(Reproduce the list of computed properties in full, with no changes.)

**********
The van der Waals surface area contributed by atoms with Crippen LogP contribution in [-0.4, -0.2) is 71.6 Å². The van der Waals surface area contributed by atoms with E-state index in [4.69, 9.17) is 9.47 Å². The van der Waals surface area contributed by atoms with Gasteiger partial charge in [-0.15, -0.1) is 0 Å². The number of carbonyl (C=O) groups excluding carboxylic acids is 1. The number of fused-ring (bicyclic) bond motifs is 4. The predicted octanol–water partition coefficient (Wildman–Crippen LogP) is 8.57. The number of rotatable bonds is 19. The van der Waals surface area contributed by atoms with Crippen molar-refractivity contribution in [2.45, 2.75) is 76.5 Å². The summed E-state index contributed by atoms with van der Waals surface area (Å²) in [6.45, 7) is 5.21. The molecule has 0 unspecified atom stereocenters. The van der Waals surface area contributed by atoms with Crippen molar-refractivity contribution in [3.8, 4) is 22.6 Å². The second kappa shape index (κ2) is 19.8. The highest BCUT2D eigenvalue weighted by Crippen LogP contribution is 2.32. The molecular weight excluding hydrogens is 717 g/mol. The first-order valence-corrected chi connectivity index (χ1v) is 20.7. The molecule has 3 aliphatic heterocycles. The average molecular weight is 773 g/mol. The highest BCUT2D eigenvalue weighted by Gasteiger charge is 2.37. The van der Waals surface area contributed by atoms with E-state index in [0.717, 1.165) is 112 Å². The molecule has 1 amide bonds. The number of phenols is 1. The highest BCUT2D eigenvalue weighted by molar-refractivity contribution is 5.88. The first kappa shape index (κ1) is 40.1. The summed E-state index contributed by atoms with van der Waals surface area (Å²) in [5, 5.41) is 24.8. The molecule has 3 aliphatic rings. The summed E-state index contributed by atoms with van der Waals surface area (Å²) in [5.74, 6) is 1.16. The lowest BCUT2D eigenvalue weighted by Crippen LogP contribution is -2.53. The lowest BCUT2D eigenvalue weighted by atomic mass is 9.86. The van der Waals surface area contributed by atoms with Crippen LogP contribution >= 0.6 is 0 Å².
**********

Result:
The van der Waals surface area contributed by atoms with Crippen LogP contribution in [-0.4, -0.2) is 71.6 Å². The van der Waals surface area contributed by atoms with E-state index in [4.69, 9.17) is 9.47 Å². The van der Waals surface area contributed by atoms with Gasteiger partial charge in [-0.15, -0.1) is 0 Å². The number of carbonyl (C=O) groups excluding carboxylic acids is 1. The number of fused-ring (bicyclic) bond motifs is 4. The predicted octanol–water partition coefficient (Wildman–Crippen LogP) is 8.57. The number of rotatable bonds is 19. The van der Waals surface area contributed by atoms with Crippen molar-refractivity contribution in [2.45, 2.75) is 76.5 Å². The summed E-state index contributed by atoms with van der Waals surface area (Å²) in [6.45, 7) is 5.21. The molecule has 0 unspecified atom stereocenters. The van der Waals surface area contributed by atoms with Crippen molar-refractivity contribution in [3.8, 4) is 22.6 Å². The second kappa shape index (κ2) is 19.8. The highest BCUT2D eigenvalue weighted by Crippen LogP contribution is 2.32. The molecular weight excluding hydrogens is 717 g/mol. The first-order valence-corrected chi connectivity index (χ1v) is 20.7. The molecule has 3 aliphatic heterocycles. The average molecular weight is 773 g/mol. The highest BCUT2D eigenvalue weighted by Gasteiger charge is 2.37. The van der Waals surface area contributed by atoms with E-state index in [0.717, 1.165) is 112 Å². The molecule has 1 amide bonds. The number of phenols is 1. The highest BCUT2D eigenvalue weighted by molar-refractivity contribution is 5.88. The first kappa shape index (κ1) is 40.1. The summed E-state index contributed by atoms with van der Waals surface area (Å²) in [5, 5.41) is 24.8. The molecule has 3 aliphatic rings. The summed E-state index contributed by atoms with van der Waals surface area (Å²) in [5.74, 6) is 1.16. The lowest BCUT2D eigenvalue weighted by Crippen LogP contribution is -2.53. The lowest BCUT2D eigenvalue weighted by atomic mass is 9.86. The van der Waals surface area contributed by atoms with Crippen LogP contribution >= 0.6 is 0 Å².